Language | WELL SAID

Don't forget to use 'sokonau' to mark your failings in Japanese

by Akemi Tanahashi and Hitomi Tashiro

Contributing Writers

Ikō to omotte-ita-n-da kedo, misokonatchatta. (I was going to go, but I missed it.)

Situation 1: Ms. Gray is chatting with her friend Ms. Yamada.

山田: あの映画、見た?私、3回も見ちゃったんだ。

グレイ: ああ、行こうと思っていたんだけど、見そこなっちゃった。

Yamada: Ano eiga, mita? Watashi, sankai mo michatta-n-da.

Gurei: Aa, ikō to omotte-ita-n-da kedo, misokonatchatta.

Yamada: Did you see that movie? I totally saw it three times.

Gray: Well, I was thinking of going, but completely missed it (I failed to see it).

Two useful sentence patterns that express not doing something despite your intentions are X+そこなう and X+忘(わす)れる.

The X+そこなう pattern is used when you “fail to do(X)” or “make a mistake in doing X,” where “X” is a volitional verb in pre-masu form:

話(はなし)の大事(だいじ)なところを聞(き)きそこなった。 (I failed to catch [hear] the important part of the speech.)

カーブを曲(ま)がりそこなうと、大変(たいへん)だ。 (If you fail to take the curve in the road, it’ll be terrible.)

シュートしそこなって、点(てん)が取(と)れなかった。 (I missed the shot, and we couldn’t get the point.)

お礼(れい)を言(い)いそこなっちゃった。 (I utterly failed to convey my gratitude.)

X+そこなう can also have the nuance of failing to do something because you were busy or there was a problem:

寝坊(ねぼう)をして、9時(くじ)の新幹線(しんかんせん)に乗(の)りそこなった。 (I overslept and missed [failed to ride] the 9 o’clock shinkansen.)

最後(さいご)の「ゲースロ」を見(み)そこなった。 (I missed [failed to see] the finale of “Game of Thrones.”)

見そこなう additionally means to lose confidence in someone, as in 平気(へいき)でうそをつくなんて、彼(かれ)のことを見そこなった。 (He tells lies so casually, I’ve lost trust in him.)

Situation 2: Mr. Mita barely makes it to the office on time. Mr. Sere has a word with him.

セレ: ぎりぎりだけど、間に合ったね。

三田: うん、昨日の夜、目覚ましをかけ忘れたんだ。

Sere: Girigiri da kedo, maniatta ne.

Mita: Un, kinō no yoru, mezamashi o kake wasureta-n-da.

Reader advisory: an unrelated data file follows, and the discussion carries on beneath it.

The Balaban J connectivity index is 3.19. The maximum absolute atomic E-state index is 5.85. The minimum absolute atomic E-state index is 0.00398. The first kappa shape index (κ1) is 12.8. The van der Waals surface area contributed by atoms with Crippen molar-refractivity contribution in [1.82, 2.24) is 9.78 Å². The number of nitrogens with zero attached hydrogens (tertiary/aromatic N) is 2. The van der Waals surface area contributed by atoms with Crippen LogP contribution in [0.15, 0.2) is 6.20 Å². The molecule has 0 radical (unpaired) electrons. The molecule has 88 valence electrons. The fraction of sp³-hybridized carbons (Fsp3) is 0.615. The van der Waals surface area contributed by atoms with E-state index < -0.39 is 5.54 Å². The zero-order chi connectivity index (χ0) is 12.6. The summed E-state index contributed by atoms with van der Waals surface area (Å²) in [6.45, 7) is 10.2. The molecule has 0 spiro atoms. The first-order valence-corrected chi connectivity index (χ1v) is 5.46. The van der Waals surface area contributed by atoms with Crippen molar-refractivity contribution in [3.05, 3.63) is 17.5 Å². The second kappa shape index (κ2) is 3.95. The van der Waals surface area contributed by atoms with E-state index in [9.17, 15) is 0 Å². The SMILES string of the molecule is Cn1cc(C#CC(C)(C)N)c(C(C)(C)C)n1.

Sere: Cutting it close but you made it, didn’t you.

Mita: Yes, I forgot to set my alarm clock last night.

The X+忘れる means to “forget to do X,” where “X” is an volitional verb in pre-masu form, as in 手紙(てがみ)を出(だ)し忘れた (I forgot to send the letter) or 手紙を書(か)き忘れた (I forgot to write the letter) and so on.

Bonus Dialogue: Mr. Sere is talking with his friend Mr. Seto.

瀬戸(せと): 最近(さいきん)、忙(いそが)しくて。おとといは、お客(きゃく)さんがひっきりなしに来(き)て、昼(ひる)ごはんを食(た)べそこなったよ。

セレ: そうか。大変だなあ。

瀬戸: 昨日(きのう)は電車(でんしゃ)で居眠(いねむ)りしていて、自分(じぶん)の駅(えき)で降(お)りそこなっちゃったんだ。あわてて次(つぎ)の駅で戻(もど)った。

セレ: 疲(つか)れていると、そういうこともあるね。

瀬戸: うん。… あ、ポストがある。手紙を出さなきゃ。昨日からずっと手紙を出し忘れていていたんだよ。昨日も夜(よる)、電気(でんき)を消(け)し忘れてそのまま寝(ね)ちゃったんだ。

セレ: ねえ、ちゃんと寝ていないだろう?少(すこ)し仕事(しごと)を減(へ)らしたらどう?

瀬戸: でも、ここで儲(もう)けそこなうと後悔(こうかい)するからね。

セレ: うーん、難(むずか)しいところだ。

Seto: I’ve been so busy recently. Two days ago it was just nonstop customers coming in, so I couldn’t even get a chance to eat my lunch.

Sere: Really? That’s tough, man.

Seto: Yesterday, I was asleep on the train and totally missed my station. I scrambled at the next station to get back (to my stop).

Sere: When you’re tired, these things happen.

Seto: Yeah. … Oh, there’s a mailbox. I have to send a letter. Since yesterday, I keep forgetting to send this letter. Last night I forgot to turn off the light and just went to bed like that.

Sere: Hey, you’re not sleeping properly? What about cutting back on work a little?

Seto: But if I fail to make those profits, I’ll regret it.

Sere: Yeah, that’s a difficult spot (you’re in).

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